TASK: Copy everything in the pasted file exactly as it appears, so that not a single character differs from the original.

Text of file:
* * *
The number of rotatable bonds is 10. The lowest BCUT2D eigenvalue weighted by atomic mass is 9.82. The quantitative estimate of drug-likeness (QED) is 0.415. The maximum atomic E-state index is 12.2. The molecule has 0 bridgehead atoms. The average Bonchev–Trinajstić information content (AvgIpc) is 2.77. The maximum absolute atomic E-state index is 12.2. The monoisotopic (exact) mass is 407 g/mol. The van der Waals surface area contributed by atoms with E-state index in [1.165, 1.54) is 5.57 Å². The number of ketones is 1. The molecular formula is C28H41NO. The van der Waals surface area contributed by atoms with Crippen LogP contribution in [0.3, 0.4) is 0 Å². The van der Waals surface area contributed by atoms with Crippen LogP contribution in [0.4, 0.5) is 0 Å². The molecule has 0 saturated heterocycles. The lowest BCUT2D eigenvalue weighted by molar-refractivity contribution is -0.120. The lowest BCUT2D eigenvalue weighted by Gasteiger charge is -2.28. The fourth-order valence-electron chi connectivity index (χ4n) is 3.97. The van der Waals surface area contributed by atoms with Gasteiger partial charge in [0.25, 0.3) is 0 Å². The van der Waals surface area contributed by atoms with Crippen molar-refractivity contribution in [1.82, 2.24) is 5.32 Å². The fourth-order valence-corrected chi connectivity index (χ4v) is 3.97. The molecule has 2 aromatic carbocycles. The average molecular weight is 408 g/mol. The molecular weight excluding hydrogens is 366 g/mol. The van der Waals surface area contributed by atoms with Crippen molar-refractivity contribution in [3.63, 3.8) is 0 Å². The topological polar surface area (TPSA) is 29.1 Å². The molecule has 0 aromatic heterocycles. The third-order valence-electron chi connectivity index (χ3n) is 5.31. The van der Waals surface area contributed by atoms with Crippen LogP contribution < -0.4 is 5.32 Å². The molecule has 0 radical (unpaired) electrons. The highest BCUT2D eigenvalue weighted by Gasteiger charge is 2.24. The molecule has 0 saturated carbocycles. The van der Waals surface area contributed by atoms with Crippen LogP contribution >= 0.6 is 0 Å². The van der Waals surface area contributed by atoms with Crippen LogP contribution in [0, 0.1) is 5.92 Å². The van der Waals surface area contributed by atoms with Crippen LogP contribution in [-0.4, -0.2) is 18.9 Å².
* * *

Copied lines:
The number of rotatable bonds is 10. The lowest BCUT2D eigenvalue weighted by atomic mass is 9.82. The quantitative estimate of drug-likeness (QED) is 0.415. The maximum atomic E-state index is 12.2. The molecule has 0 bridgehead atoms. The average Bonchev–Trinajstić information content (AvgIpc) is 2.77. The maximum absolute atomic E-state index is 12.2. The monoisotopic (exact) mass is 407 g/mol. The van der Waals surface area contributed by atoms with E-state index in [1.165, 1.54) is 5.57 Å². The number of ketones is 1. The molecular formula is C28H41NO. The van der Waals surface area contributed by atoms with Crippen LogP contribution in [0.3, 0.4) is 0 Å². The van der Waals surface area contributed by atoms with Crippen LogP contribution in [0.4, 0.5) is 0 Å². The molecule has 0 saturated heterocycles. The lowest BCUT2D eigenvalue weighted by molar-refractivity contribution is -0.120. The lowest BCUT2D eigenvalue weighted by Gasteiger charge is -2.28. The fourth-order valence-electron chi connectivity index (χ4n) is 3.97. The van der Waals surface area contributed by atoms with Gasteiger partial charge in [0.25, 0.3) is 0 Å². The van der Waals surface area contributed by atoms with Crippen molar-refractivity contribution in [1.82, 2.24) is 5.32 Å². The fourth-order valence-corrected chi connectivity index (χ4v) is 3.97. The molecule has 2 aromatic carbocycles. The average molecular weight is 408 g/mol. The molecular weight excluding hydrogens is 366 g/mol. The van der Waals surface area contributed by atoms with Crippen molar-refractivity contribution in [3.63, 3.8) is 0 Å². The topological polar surface area (TPSA) is 29.1 Å². The molecule has 0 aromatic heterocycles. The third-order valence-electron chi connectivity index (χ3n) is 5.31. The van der Waals surface area contributed by atoms with Crippen LogP contribution < -0.4 is 5.32 Å². The molecule has 0 radical (unpaired) electrons. The highest BCUT2D eigenvalue weighted by Gasteiger charge is 2.24. The molecule has 0 saturated carbocycles. The van der Waals surface area contributed by atoms with Crippen LogP contribution >= 0.6 is 0 Å². The van der Waals surface area contributed by atoms with Crippen LogP contribution in [0, 0.1) is 5.92 Å². The van der Waals surface area contributed by atoms with Crippen LogP contribution in [-0.4, -0.2) is 18.9 Å².